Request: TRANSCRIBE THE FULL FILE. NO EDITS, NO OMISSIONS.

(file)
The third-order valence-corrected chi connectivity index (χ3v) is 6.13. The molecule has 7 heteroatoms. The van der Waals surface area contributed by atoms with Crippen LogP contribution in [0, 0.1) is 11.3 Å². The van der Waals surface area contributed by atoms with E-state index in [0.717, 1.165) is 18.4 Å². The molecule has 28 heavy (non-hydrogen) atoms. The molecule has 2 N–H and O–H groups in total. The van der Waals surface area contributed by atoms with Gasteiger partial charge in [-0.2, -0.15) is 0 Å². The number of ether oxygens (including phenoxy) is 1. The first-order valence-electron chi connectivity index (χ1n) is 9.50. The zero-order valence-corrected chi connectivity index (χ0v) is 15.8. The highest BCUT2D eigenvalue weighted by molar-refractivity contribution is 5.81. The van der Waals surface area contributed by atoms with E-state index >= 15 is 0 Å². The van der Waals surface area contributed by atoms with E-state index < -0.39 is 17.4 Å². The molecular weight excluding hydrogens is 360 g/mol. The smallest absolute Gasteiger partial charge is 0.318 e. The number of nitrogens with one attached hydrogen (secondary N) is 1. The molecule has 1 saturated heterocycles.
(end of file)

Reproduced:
The third-order valence-corrected chi connectivity index (χ3v) is 6.13. The molecule has 7 heteroatoms. The van der Waals surface area contributed by atoms with Crippen LogP contribution in [0, 0.1) is 11.3 Å². The van der Waals surface area contributed by atoms with E-state index in [0.717, 1.165) is 18.4 Å². The molecule has 28 heavy (non-hydrogen) atoms. The molecule has 2 N–H and O–H groups in total. The van der Waals surface area contributed by atoms with Gasteiger partial charge in [-0.2, -0.15) is 0 Å². The number of ether oxygens (including phenoxy) is 1. The first-order valence-electron chi connectivity index (χ1n) is 9.50. The zero-order valence-corrected chi connectivity index (χ0v) is 15.8. The highest BCUT2D eigenvalue weighted by molar-refractivity contribution is 5.81. The van der Waals surface area contributed by atoms with E-state index >= 15 is 0 Å². The van der Waals surface area contributed by atoms with E-state index < -0.39 is 17.4 Å². The molecular weight excluding hydrogens is 360 g/mol. The smallest absolute Gasteiger partial charge is 0.318 e. The number of nitrogens with one attached hydrogen (secondary N) is 1. The molecule has 1 saturated heterocycles.